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by John Vorhaus |  Published: Oct 30, 2013


John VorhausEvery year about this time, poker players and poker fans all over the world start to get excited about the November Nine and their titanic clash at the final table of the World Series of Poker. I get excited, too, but for a totally different reason. For others, it’s a chance to watch the best of the best compete, and maybe lay a bean or two on the outcome. For me, it’s a chance to break out the ol’ anagram generator and see what hidden meaning lies in the players’ names. In other words, it’s time again for anagram madness – or man a danger mass, as the case may be.

We start in seat one with Sylvain Loosli, whose name is kind of a joke in and of itself.

“How does he play?”

“How does who play?”


“That’s how he plays.”


“No, Who’s on first.”

But with a little anagram magic (or gaming maraca), we can turn Sylvain Loosli into villainy solos, and if that ain’t a recipe for a game plan, I don’t know what is. Look for this player to launch a series of villainy solos – blind stealing and aggressive reraises – for as long as the strategy works.

Moving on to seat two, we find Michiel Brummelhuis, who would do us all a favor if he changed his name to Mike Dandyhome, which is how this Dutchman’s name would translate (loosli) into English (at least according to me). Grind him through the anagram mill, though, and he comes out a very tasty and intriguing sublime chili hummer, which sounds like something you can get after hours in one of Las Vegas’ sketchier fast food joints or strip clubs. (Mike Dandyhome, by the way, anagrams into him dead monkey, so maybe he won’t want to go for the name change after all.)

Seat three will be occupied by the estimable Mark Newhouse. He’s a nice guy, I’m sure; however, look for him to start strong but finish weak, because how far can you be carried by a meek rush now? Then again, Mr. Knew a House might wake up with a big hand at just the right time and surprise us all.

Ryan Riess sits in seat four, and sir yearns for the right combination of cards, confidence and competence to carry him to victory. Given that yarns rise, I look for big bluffs from this guy, backed up with lots of storytelling bafflegab, a la Jamie Gold (lame id jog) in 2006.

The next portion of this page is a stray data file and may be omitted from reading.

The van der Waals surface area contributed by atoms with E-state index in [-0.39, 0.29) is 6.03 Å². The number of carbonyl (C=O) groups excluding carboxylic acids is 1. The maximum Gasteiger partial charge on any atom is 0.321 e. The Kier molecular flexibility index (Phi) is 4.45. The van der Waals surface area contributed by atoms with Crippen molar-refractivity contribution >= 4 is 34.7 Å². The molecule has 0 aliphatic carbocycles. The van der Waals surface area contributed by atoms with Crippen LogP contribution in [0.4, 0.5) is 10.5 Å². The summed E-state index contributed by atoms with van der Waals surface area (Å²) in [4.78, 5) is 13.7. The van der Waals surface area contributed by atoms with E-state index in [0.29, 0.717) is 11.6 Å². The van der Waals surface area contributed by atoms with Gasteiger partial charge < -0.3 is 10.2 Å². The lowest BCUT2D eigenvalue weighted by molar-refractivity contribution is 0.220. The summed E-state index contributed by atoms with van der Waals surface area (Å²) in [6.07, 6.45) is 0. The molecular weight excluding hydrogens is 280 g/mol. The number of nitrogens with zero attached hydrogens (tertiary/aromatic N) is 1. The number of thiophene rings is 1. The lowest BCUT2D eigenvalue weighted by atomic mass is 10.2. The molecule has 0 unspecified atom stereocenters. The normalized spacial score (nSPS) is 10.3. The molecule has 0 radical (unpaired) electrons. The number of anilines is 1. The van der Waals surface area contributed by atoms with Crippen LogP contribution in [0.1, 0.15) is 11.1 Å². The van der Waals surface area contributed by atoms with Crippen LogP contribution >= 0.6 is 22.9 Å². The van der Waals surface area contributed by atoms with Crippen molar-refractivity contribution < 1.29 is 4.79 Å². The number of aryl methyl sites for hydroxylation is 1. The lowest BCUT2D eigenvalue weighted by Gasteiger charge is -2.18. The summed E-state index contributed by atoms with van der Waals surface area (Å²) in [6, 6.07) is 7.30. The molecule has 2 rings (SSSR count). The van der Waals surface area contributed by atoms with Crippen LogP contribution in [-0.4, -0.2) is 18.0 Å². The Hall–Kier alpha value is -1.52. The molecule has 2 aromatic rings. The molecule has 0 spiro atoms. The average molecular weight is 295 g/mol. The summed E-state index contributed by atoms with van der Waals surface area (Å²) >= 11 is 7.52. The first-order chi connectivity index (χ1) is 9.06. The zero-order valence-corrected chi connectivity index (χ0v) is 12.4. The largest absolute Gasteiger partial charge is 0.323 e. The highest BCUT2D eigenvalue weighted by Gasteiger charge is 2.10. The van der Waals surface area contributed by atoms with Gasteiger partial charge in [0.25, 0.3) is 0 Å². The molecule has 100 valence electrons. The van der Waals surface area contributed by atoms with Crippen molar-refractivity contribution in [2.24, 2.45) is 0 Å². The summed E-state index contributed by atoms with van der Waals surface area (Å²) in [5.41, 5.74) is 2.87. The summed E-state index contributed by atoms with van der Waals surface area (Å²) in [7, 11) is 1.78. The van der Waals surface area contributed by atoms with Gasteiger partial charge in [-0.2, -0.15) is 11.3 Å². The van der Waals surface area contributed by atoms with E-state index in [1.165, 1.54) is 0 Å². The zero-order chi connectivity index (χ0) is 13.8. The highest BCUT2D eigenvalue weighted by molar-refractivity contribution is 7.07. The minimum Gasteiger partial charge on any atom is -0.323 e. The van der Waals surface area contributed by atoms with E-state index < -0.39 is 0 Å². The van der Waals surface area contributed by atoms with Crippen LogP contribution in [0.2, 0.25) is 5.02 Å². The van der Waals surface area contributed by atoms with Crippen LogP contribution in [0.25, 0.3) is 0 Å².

Over in seat five there’s Amir Levahot, who will be wearing his aviator helm and bringing his mo’ heat, rival, in hopes that it will all avail, mother. He hails from the State of Israel, one of the poker world’s loftiest areas, so that should give him extra mojo.

There in seat six we find Mark McLaughlin, who should be warned by the prognosticating powers of anagram magic not to play too tight because muck all harming. Then again, he does hail from Brossard, Quebec, where, perhaps, he barbecues scrod, and is that not something we all try to do to the fish? Play strong, Mark; barbecue those scrod.

I knew that JC Tran in seat seven was going to give me problems, because what kind of anagram can you make with just six letters and only one vowel? I know all about crummy names for anagrams; my own, John Vorhaus, yields only the wilting Josh van Hour. But JC Tran? Nothing. Nada. Zilch. Unless you cheat and plug in “Jr.” as an abbreviation for “junior.” Then you can squeeze out Jr. can’t. Still weak, though. Weak. Well, it’s not my fault that JC has so few letters in his name. Not even a nickname. Again, not my fault. Go forth unarmed, Jr. can’t – the anagram gods cannot protect you, sir.

David Benefield has a nickname, “Raptor,” but he doesn’t really need it because David Benefield anagrams handily into a bedeviled find, and define devil: bad, and even veined if bladed, whatever that means. I could tell you that Raptor is both parrot and pro rat, but that would be just gilding the lily (which is to say eliding lightly).

Finally in seat nine resides Jay Farber, who boasts a refry jab, which sounds like a potent weapon, and also, if necessary, he can jar by fear. Just try not to re-barf, Jay. I can’t see that serving you well at all.

Well, there you have it, folks, your November Nine, stripped of chip counts, past performance, lifetime winnings, all of that; reduced to their essence, and handicapped by the hidden wisdom of their names. “What’s in a name?” asked Will Shakespeare (himself an ashier sleepwalker), and now I have asked the same question. Based on what I’ve found in my anagram crystal ball, I’m putting my money on…the man with no anagram, JC Tran! Because let’s face it, this whole anagram business is nonsense. It foretells the future no better than tea leaves (valet ease), oracles (lo races) or Ouija boards (duo-job arias).

On the other hand, it’s a lot more fun. And when the whole crowd is chanting, “Jar by fear! Jar by fear!” then we will know that not only do I have too much time on my hands but many of my readers do, too. ♠

John Vorhaus is author of the Killer Poker series and co-author of Decide to Play Great Poker, plus many mystery novels including World Series of Murder, available exclusively on Kindle. He tweets for no apparent reason @TrueFactBarFact and secretly controls the world from